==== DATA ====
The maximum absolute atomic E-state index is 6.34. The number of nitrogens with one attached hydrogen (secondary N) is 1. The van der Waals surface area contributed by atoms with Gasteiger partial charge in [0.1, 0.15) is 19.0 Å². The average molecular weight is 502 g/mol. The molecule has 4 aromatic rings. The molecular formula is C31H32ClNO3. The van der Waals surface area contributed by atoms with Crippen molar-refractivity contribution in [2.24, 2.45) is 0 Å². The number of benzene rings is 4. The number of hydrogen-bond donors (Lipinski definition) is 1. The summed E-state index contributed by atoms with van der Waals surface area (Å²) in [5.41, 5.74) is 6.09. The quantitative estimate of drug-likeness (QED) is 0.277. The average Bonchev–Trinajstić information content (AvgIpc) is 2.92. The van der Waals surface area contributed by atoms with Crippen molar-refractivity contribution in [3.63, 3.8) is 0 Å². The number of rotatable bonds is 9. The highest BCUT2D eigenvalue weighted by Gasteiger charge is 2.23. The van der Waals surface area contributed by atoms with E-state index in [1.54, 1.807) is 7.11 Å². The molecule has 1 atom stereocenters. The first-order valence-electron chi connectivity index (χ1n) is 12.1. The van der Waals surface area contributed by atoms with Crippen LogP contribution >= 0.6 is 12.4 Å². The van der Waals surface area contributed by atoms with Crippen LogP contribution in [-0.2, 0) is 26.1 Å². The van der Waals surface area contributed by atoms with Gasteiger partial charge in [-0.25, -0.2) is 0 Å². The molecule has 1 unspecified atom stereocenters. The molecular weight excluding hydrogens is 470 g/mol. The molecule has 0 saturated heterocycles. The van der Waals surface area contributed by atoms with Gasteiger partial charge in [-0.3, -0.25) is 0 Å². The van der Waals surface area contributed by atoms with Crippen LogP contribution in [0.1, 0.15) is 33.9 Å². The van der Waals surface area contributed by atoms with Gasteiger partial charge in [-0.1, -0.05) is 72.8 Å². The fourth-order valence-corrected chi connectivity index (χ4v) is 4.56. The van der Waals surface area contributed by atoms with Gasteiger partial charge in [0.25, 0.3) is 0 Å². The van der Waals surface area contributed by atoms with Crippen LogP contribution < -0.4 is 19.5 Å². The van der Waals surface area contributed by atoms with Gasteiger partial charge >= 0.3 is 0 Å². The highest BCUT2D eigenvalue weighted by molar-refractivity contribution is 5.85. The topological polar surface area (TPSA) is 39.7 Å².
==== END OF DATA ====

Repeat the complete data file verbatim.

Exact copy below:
The maximum absolute atomic E-state index is 6.34. The number of nitrogens with one attached hydrogen (secondary N) is 1. The van der Waals surface area contributed by atoms with Gasteiger partial charge in [0.1, 0.15) is 19.0 Å². The average molecular weight is 502 g/mol. The molecule has 4 aromatic rings. The molecular formula is C31H32ClNO3. The van der Waals surface area contributed by atoms with Crippen molar-refractivity contribution in [2.24, 2.45) is 0 Å². The number of benzene rings is 4. The number of hydrogen-bond donors (Lipinski definition) is 1. The summed E-state index contributed by atoms with van der Waals surface area (Å²) in [5.41, 5.74) is 6.09. The quantitative estimate of drug-likeness (QED) is 0.277. The average Bonchev–Trinajstić information content (AvgIpc) is 2.92. The van der Waals surface area contributed by atoms with Crippen molar-refractivity contribution in [3.63, 3.8) is 0 Å². The number of rotatable bonds is 9. The highest BCUT2D eigenvalue weighted by Gasteiger charge is 2.23. The van der Waals surface area contributed by atoms with E-state index in [1.54, 1.807) is 7.11 Å². The molecule has 1 atom stereocenters. The first-order valence-electron chi connectivity index (χ1n) is 12.1. The van der Waals surface area contributed by atoms with Crippen LogP contribution >= 0.6 is 12.4 Å². The van der Waals surface area contributed by atoms with Crippen LogP contribution in [-0.2, 0) is 26.1 Å². The van der Waals surface area contributed by atoms with Gasteiger partial charge in [-0.25, -0.2) is 0 Å². The molecule has 1 unspecified atom stereocenters. The molecular weight excluding hydrogens is 470 g/mol. The molecule has 0 saturated heterocycles. The van der Waals surface area contributed by atoms with Gasteiger partial charge in [-0.3, -0.25) is 0 Å². The van der Waals surface area contributed by atoms with Crippen LogP contribution in [0.1, 0.15) is 33.9 Å². The van der Waals surface area contributed by atoms with Gasteiger partial charge in [-0.1, -0.05) is 72.8 Å². The fourth-order valence-corrected chi connectivity index (χ4v) is 4.56. The van der Waals surface area contributed by atoms with Gasteiger partial charge in [0.25, 0.3) is 0 Å². The van der Waals surface area contributed by atoms with Crippen LogP contribution < -0.4 is 19.5 Å². The van der Waals surface area contributed by atoms with Gasteiger partial charge >= 0.3 is 0 Å². The highest BCUT2D eigenvalue weighted by molar-refractivity contribution is 5.85. The topological polar surface area (TPSA) is 39.7 Å².